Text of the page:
Little did we know that this would merely be a warmup for a match for the ages a month later.
Samoa Joe vs. AJ Styles vs. Christopher Daniels (TNA Unbreakable)
Unbreakable’s main event was a groundbreaking showcase of what a three-way match can be. There may not be a more fluid and logical bout of its kind out there.
Joe, Styles, and Daniels went out that night seemingly determined to create something incredible. They succeeded.
The pace left the audience with hardly a moment to catch its breath. Tremendous chemistry and a fun blend of styles powered the X-Division title tilt. Joe’s hoss presence blended perfectly with the work of the two acrobats around him.
Joe, though, wouldn’t leave all the flying to the other guys. His spinning flight over the top rope into his foes as they boxed at ringside is a thing of absolute beauty.
The match ended with Styles as champion and with Joe firmly settled into top-tier stardom in his new home.
Samoa Joe vs. Kenta Kobashi (ROH Joe vs. Kobashi)
Joe was thriving in TNA in the second half of 2005, but he was not done with ROH. Just six days after the X-Division three-way stunner, he was adding to his ROH victory total with wins against the likes of Adam Pearce and Milano Collection AT.
In October, he stood in the ring with a legend, a man firmly in the greatest performer of all-time discussion.
A roaring crowd echoed throughout the New Yorker Hotel Grand Ballroom crowd as the mighty Joe and Kenta Kobashi squared off. Joe egged on Kobashi with big “come at me” energy throughout their battle. The two bulls were brow to brow, beating on each other’s chests with chops that could crack tree trunks.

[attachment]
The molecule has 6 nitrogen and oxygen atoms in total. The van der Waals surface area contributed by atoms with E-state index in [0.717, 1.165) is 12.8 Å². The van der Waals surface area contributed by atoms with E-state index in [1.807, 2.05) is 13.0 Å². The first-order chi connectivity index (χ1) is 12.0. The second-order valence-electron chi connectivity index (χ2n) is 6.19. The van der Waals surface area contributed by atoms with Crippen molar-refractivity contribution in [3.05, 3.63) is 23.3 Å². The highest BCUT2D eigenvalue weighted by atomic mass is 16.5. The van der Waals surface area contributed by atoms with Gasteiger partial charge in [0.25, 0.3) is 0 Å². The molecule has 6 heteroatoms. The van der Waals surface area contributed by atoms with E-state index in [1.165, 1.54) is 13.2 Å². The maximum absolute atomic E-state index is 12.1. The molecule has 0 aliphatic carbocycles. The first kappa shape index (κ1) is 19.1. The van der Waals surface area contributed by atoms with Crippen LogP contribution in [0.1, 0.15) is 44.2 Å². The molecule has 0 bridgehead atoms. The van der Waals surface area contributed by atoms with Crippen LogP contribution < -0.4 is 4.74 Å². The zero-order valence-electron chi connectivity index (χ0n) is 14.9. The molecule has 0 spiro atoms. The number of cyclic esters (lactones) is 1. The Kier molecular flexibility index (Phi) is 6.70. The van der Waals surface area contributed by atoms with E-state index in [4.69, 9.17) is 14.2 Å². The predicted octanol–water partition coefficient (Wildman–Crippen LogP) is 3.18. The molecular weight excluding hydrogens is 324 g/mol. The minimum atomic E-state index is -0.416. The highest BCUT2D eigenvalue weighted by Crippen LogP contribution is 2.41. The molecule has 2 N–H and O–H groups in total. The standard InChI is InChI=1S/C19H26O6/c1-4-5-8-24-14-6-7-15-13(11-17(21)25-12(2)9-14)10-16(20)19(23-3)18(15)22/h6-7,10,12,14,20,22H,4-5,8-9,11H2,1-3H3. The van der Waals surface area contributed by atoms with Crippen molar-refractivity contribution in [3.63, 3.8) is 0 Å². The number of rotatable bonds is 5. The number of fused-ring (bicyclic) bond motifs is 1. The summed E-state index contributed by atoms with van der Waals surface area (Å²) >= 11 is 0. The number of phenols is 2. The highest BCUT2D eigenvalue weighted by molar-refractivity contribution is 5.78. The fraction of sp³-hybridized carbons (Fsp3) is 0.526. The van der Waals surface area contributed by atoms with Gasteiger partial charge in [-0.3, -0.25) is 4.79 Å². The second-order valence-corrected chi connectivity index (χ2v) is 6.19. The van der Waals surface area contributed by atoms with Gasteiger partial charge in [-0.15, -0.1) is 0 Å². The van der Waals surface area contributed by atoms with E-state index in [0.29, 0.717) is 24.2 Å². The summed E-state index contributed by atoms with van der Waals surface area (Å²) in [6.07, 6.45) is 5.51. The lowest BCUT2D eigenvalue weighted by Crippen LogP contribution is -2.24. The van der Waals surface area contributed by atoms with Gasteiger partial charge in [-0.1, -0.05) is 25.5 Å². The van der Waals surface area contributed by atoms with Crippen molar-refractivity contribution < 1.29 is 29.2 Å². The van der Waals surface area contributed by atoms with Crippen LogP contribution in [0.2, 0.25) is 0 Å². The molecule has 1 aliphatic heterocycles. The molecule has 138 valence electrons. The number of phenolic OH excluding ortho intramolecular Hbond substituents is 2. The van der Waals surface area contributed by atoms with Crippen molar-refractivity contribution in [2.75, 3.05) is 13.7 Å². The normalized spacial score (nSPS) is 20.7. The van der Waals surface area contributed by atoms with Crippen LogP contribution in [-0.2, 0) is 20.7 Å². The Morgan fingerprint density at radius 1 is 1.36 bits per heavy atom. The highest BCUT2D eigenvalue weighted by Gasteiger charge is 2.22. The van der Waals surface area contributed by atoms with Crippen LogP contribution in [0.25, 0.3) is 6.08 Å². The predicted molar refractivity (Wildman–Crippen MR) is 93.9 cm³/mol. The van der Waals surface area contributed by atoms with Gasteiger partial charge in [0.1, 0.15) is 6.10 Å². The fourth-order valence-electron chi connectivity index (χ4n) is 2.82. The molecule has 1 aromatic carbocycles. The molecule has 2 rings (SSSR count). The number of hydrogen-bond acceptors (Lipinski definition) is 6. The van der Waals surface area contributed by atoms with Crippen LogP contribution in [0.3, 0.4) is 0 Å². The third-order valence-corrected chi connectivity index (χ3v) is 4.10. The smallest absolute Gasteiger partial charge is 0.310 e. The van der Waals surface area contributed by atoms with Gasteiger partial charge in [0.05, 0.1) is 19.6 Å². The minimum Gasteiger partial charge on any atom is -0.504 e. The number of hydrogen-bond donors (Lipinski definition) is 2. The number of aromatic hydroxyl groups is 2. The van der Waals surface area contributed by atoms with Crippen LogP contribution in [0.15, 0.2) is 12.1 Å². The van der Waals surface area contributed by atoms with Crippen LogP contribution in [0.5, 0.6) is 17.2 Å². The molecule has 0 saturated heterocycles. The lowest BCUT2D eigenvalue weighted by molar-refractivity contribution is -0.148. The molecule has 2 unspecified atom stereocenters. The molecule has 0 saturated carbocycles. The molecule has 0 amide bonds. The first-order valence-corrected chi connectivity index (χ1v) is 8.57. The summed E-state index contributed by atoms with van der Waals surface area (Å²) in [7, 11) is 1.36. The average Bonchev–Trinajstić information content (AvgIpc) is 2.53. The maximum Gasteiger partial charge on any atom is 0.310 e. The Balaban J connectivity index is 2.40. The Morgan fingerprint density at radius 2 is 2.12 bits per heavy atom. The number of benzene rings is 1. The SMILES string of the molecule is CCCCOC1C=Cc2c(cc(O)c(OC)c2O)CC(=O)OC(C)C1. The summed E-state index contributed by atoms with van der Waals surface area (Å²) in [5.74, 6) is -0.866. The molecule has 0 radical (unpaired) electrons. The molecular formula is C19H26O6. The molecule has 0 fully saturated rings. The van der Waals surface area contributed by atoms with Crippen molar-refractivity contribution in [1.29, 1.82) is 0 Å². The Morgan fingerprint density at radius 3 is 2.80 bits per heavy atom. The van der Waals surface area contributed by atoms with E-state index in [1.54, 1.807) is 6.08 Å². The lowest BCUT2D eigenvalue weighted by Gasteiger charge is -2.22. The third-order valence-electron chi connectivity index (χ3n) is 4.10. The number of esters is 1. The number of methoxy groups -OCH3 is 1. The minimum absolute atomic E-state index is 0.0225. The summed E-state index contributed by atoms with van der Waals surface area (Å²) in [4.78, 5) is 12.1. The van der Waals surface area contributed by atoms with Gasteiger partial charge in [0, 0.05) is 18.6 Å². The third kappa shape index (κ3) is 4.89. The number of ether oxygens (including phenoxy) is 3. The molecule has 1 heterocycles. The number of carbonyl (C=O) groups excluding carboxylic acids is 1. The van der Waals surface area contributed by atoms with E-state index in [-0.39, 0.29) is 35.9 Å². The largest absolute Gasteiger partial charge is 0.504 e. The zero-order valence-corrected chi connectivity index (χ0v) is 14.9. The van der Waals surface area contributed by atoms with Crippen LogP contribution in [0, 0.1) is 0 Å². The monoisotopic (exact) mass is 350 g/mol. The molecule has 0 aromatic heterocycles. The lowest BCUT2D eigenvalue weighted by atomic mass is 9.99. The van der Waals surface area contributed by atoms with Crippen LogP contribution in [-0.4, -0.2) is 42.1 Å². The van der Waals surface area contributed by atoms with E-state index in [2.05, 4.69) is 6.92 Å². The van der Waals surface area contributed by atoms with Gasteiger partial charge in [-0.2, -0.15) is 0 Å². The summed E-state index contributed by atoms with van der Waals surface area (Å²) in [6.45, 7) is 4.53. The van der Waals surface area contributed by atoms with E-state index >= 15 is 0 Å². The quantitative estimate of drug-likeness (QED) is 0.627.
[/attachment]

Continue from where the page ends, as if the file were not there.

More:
Joe stepped up, delivering in the biggest match of his life.
This was a true epic, one with sustained drama and two men slapping the breath, spit, and soul from each other’s chests. The crowd, the energy, the kickouts, man it all added up to magic.
By night’s end, Kobashi added to his long list of barnburners, and Joe added to his growing legacy.
Samoa Joe vs. AJ Styles (TNA Turning Point)
Joe looked to defend his growing winning streak while snatching the X-Division Championship from Styles’ grip. As a bonus, the towel around his neck during the introductions was wet with Christopher Daniels’ blood.
Joe and Styles outdid their meeting at Sacrifice. An intense and energetic clash featured the usual fun Styles offense, as well as these two simply knocking the holy hell out of each other. Larry Csonka, writing for 411 Mania, described this match perfectly as “AJ and Joe kicking all kinds of ass.”
Once again, Joe served as the ideal foil for the high-flying Styles. Blood pooled in Styles’ mouth as he tried to down the beast again only to fall victim to Joe’s trademark stranglehold.
After his victory, a tearful and winded Samoa Joe, looked as if he is going to give Styles a handshake out of respect. Spoiler: he did not. Instead, he gave us another appetizing scene of destruction as used his newly won title as a weapon.
Onward he marched from there, taking on Davey Richards at a PWG show in LA and slugging it out with Tank at IWA-MS’ Revolution Strong Style Tournament.
With that, his 2005 was done. Joe had concluded his year-long statement, one that told us that he was one of the most captivating monsters in any ring, anywhere.
In the years to follow, Joe would become a major player for TNA just as he was for ROH.
The pattern followed when he signed with NXT in 2015. Once more, he worked his way to a top-champion spot. Once more, he was an intimidating and unique force worthy of the brightest of spotlights. The man with the bear-like physique and cut-through-concrete stares told great stories with his words and his violence.
His NXT run was stellar, and the same goes for much of his work atop ROH.
2005, though, is special. This is when Joe stomped his way into the history books with loud, thumping steps.
Be sure to check out previous editions of the Year of Years series: